Climate data for Ancud
Month Jan Feb Mar Apr May Jun Jul Aug Sep Oct Nov Dec Year
Record high °C (°F) 32.7
Average high °C (°F) 17.8
Daily mean °C (°F) 15.0
Average low °C (°F) 10.9
Record low °C (°F) 1.6
Average precipitation mm (inches) 124.6
Average precipitation days 14 11 13 16 20 21 20 20 19 16 16 14 200
Average relative humidity (%) 74 76 79 84 88 88 87 85 82 78 76 75 81
Source: Dirección Meteorológica de Chile[4]


According to the 2002 census of the National Statistics Institute, Ancud spans an area of 1,252.4 km2 (484 sq mi) and has 39,946 inhabitants (19,793 men and 20,153 women). Of these, 27,292 (68.3%) lived in urban areas and 12,654 (31.7%) in rural areas. The population grew by 6.5% (2,430 persons) between the 1992 and 2002 censuses.[2] The demonym of a person from Ancud is Ancuditano for a man and Ancuditana for a woman.

Sites of Interest in Ancud[edit]

  • Fort San Antonio which was built in 1770 is located to 800 meters of the seat of arms by Baquedano street until San Antonio. Its walls and cannons are well-preserved. The building offers a scenic view of the town and its surroundings.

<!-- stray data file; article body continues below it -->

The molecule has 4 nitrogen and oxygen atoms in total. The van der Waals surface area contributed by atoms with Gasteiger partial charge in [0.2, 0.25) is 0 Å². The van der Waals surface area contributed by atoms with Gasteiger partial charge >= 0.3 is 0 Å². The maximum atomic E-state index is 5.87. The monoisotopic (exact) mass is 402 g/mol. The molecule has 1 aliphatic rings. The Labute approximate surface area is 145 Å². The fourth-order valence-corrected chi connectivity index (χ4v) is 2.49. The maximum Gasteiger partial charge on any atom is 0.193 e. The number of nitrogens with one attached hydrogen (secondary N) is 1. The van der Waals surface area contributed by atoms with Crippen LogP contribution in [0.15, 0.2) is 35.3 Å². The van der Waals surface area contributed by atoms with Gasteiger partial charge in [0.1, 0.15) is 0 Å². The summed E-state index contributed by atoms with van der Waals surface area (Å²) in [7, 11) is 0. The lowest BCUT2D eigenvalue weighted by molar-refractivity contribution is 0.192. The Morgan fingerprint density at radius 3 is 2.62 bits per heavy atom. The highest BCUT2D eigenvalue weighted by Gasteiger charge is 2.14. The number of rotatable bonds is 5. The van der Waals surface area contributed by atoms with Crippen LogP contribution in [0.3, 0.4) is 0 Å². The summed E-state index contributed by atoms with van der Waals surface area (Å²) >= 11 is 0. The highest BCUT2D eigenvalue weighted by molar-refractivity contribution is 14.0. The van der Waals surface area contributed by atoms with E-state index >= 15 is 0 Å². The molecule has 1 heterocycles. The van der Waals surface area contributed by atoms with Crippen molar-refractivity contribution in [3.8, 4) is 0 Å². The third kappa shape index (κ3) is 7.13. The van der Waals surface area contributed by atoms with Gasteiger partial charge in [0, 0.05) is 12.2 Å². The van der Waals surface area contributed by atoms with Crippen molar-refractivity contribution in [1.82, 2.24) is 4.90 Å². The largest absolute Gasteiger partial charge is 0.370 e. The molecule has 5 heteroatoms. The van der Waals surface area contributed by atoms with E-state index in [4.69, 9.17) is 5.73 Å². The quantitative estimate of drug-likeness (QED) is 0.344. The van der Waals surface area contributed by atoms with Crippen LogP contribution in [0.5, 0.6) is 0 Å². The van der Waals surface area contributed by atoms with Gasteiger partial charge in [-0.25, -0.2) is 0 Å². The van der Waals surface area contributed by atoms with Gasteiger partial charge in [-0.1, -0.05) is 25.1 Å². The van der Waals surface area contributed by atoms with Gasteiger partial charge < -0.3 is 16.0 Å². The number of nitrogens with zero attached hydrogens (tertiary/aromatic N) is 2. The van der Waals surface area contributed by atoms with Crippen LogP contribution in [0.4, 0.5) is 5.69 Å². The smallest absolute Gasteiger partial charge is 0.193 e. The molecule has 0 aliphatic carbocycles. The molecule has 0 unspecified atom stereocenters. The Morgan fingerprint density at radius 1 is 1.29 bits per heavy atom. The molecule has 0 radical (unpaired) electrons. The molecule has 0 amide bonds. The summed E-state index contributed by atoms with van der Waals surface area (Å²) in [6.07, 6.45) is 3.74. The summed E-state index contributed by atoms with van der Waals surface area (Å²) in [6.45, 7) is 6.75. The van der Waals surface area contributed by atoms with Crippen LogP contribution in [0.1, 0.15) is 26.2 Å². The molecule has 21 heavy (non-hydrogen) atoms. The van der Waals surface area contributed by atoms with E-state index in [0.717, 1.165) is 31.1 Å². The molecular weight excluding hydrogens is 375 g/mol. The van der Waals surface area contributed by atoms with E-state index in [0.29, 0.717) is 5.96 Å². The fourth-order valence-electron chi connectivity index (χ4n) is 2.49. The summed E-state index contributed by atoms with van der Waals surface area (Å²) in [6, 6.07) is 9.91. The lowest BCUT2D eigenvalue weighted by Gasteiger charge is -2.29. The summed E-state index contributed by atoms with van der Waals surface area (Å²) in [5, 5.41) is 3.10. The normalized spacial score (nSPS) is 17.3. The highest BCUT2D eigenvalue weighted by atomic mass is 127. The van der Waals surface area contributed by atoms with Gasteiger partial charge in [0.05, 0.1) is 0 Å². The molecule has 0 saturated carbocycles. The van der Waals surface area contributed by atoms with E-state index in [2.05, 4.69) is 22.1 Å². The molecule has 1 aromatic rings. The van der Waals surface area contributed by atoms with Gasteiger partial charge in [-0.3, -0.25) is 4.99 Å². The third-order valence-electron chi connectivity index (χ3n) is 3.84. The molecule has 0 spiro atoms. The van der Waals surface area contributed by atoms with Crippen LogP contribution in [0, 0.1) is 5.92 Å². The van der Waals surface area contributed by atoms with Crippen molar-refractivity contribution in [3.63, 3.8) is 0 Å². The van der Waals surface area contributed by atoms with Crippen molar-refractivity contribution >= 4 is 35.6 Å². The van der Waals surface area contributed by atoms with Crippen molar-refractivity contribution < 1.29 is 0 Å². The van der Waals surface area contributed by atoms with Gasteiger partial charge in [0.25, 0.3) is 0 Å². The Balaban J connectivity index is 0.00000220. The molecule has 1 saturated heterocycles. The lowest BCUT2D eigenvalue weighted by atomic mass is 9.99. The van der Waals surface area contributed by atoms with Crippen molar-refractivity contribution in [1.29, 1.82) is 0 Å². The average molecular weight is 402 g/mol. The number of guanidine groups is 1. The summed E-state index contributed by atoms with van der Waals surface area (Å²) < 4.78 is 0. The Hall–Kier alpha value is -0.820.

• Powder magazine. Located to 700 meters of the Seat of arms in the direction of Heavy Sand.
  • Regional museum of Ancud. Located in front of the Seat of Arms of the city.
  • The Cathedral which was rebuilt after the earthquake of 1960 is worth a visit.[5]
  • The church Iglesia de San Francisco in F. Errázuriz Street.
  • The marine drive Avenida Salvador Allende, offering a scenic view of the town and the bay, has numerous monuments.
  • Plaza de Armas, the central square of Ancud, includes an interesting monument dedicated to the fire-brigade in front of the Town Hall (Municipalidad).

Sites of Interest around Ancud[edit]

  • Quetalmahue, a cove with oyster beds, is located to 14 km of Ancud.
  • Pinguineras de Puñihuil. 25 km to the southwest of Ancud are located about.
  • Light Crown is located to 28 km to the northwest of the city of Ancud, in the sector of Guapilacuy.
  • Chepu river is located to about 30 km of Ancud and runs by the valley of the same name.